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Re: Husband with Type 1 Diabetes that won't take care of himself

Sounds like your husband may not know how to count carbs. As Blondy pointed out, the humalog should be given based on an insulin to carb ratio (which the doctor can help determine) and one then counts the carbs at each meal and boluses the humalog based on the insulin to carb ratio.

For example, my insulin to carb ratio is 1 unit of insulin for every 10 grams of carbs (1:10). If I'm eating a meal that consists of meat (no carbs), a salad (15-25g carbs depending on size and type of salad dressing) and a slice of bread (15-20g), I would bolus for somewhere between 30-45 grams of carbs (depending on how I assessed the salad and bread). Since my ratio is 1:10, I would bolus 3 to 4.5 units of humalog.

Once the basal insulin (the lantus) is set properly and the insulin:carb ratio for the humalog is set properly, and he learns how to count carbs, he should be able to eat just about anything without going either too low or too high. Oh, sure, every once in a while I underestimate the amount of insulin needed, but then I correct by testing two hours after a meal (I also have a correction ratio...one unit will lower my blood glucose 30 points). This way, I'm hardly ever too low, and even if my bg goes high, it's only for a couple of hours.

I don't know what facilities are available in Tunisia, but perhaps through his doctor you can find someone to teach him how to count carbs.

The other thing he can do, at least for now, is to test, test, and test some more! That way, if he's going low, he can catch it before it gets bad and drink some juice or take some glucose tabs to bring him up to where he needs to be.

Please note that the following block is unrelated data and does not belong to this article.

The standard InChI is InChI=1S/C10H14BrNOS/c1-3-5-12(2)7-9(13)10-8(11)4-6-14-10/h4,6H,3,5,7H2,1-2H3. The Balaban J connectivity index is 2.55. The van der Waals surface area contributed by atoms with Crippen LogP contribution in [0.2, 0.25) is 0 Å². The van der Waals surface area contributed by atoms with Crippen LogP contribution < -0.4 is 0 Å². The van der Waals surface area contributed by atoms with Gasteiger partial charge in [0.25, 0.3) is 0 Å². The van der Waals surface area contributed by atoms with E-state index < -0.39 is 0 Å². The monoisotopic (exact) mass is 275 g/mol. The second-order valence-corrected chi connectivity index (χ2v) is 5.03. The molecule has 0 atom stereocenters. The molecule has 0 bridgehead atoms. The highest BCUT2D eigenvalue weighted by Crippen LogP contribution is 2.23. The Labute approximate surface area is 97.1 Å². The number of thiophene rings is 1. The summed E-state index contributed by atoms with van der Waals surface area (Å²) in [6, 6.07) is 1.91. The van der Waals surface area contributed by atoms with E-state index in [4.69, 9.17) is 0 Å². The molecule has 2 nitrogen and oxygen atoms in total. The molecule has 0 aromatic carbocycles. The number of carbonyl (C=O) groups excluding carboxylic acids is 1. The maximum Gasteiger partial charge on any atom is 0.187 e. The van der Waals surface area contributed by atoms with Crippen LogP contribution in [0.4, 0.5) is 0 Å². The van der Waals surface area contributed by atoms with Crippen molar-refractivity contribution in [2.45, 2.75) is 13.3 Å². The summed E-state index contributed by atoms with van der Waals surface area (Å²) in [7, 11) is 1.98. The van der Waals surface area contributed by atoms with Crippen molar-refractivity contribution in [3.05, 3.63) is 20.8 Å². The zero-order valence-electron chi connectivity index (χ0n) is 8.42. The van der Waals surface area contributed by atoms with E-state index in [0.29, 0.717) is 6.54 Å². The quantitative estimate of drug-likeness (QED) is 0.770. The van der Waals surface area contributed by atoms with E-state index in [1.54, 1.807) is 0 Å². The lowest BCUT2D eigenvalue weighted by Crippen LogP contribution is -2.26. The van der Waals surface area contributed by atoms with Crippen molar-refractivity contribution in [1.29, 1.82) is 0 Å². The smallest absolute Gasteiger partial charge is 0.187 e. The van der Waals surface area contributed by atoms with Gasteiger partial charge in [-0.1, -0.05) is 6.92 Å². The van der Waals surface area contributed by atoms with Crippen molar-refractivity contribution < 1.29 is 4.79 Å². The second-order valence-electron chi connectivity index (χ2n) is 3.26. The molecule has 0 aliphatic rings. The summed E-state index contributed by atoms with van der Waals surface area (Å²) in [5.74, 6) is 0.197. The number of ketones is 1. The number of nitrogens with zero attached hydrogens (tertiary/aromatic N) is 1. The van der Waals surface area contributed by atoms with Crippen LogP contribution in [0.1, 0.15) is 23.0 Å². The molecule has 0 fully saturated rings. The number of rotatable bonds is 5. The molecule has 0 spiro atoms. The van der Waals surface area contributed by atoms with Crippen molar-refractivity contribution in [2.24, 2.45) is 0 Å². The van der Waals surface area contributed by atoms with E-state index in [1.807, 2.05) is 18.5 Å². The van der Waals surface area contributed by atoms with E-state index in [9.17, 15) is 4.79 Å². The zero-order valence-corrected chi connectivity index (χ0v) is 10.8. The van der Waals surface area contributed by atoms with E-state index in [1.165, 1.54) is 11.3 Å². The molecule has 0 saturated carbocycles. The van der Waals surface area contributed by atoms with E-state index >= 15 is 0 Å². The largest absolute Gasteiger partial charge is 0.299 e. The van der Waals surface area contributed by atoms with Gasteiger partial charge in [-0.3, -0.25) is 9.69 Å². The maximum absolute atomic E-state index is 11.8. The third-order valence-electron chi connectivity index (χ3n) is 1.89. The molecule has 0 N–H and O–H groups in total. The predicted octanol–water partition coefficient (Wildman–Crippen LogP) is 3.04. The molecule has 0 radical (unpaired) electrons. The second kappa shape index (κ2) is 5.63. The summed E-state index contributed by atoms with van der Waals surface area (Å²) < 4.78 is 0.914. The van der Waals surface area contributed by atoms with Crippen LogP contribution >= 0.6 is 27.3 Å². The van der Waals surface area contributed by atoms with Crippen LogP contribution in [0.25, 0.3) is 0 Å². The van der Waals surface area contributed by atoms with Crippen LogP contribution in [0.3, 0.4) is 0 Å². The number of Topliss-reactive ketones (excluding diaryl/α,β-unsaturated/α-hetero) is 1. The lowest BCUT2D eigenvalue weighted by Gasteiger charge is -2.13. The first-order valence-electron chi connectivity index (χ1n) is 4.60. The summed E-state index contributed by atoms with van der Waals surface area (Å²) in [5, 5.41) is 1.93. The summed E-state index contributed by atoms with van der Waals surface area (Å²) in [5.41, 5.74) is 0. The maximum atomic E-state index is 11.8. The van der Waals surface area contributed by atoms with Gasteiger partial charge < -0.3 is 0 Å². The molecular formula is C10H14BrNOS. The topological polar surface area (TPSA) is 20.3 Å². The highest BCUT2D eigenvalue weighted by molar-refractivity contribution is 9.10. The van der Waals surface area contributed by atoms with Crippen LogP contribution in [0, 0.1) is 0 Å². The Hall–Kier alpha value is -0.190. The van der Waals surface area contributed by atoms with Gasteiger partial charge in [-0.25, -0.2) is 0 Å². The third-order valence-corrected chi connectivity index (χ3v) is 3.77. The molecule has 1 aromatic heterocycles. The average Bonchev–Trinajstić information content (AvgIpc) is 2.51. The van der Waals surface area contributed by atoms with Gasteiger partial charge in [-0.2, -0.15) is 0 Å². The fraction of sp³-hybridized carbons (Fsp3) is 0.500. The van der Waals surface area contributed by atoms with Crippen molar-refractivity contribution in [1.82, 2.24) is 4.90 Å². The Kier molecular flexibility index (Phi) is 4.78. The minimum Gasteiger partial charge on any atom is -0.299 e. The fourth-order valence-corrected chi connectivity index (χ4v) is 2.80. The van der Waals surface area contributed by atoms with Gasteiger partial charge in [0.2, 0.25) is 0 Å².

Diabetes is one of the few illnesses where the patient really has the most amount of control. That's a Catch-22, in that it can make us feel very empowered, but it also puts a large burden on us. I can understand his being depressed at having a serious, chronic illness, but I also suspect that some of his moodiness is being cause by his out-of-control blood sugars. He will feel tremendously better, both physically AND emotionally, if he can get them under better control.

Ruth

 
Old 10-29-2006, 04:01 PM   #6
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blondy2061h HB User
Re: Husband with Type 1 Diabetes that won't take care of himself

I totally agree with Ruth that frequent testing is also very important.

 
Old 10-31-2006, 08:24 AM   #7
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Join Date: Sep 2006
Location: bay city, michigan US
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firebirdstevev HB User
Re: Husband with Type 1 Diabetes that won't take care of himself

Quote:
Originally Posted by J_Tunis
Hi, I have a husband that has Type 1 diabetes and he won't follow what the doctor tells him. He was diagnosed three years ago and we had a very good doctor that gave him an insulin schedule and important rules to follow...
At the beginning he was pretty good about it but that lasted about two months. Now, three years later, his blood sugar fluctuates between high 300-400's and then drops suddenly and he becomes hypoglycemic. I have taken him to three other doctors who have basically told him that if he doesn't take care of his diabetes, he can die!
I don't understand why he won't do anything, he says he's scared to take insulin the way the doctors tell him because he's afraid of becoming hypoglycemic so sometimes he won't take it at all!

Is it because he's depressed? He gets so sick sometimes (I know it's because of the diabetes too) that he withdraws and becomes really surly. I don't know what else to do and I need some advice...is there anyone out there that has or had a similar problem? It's getting to the point that it's ruining our marriage.

Thanks
J.

 
Old 11-03-2006, 08:06 AM   #8
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Join Date: Nov 2006
Location: bristol
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ellenor HB User
Re: Husband with Type 1 Diabetes that won't take care of himself

Hi
My son was not testing as regularly as he should, when he came across a message on another web site from a mother who had lost her child. We were both in tear's reading the message, but it really brought it home to him that although he hate's his illness he's certainly not ready to die from it!
best of luck to you both

[url]www.childrenwithdiabetes.com[/url]
In general dissussion "My Son's death must not be in vain"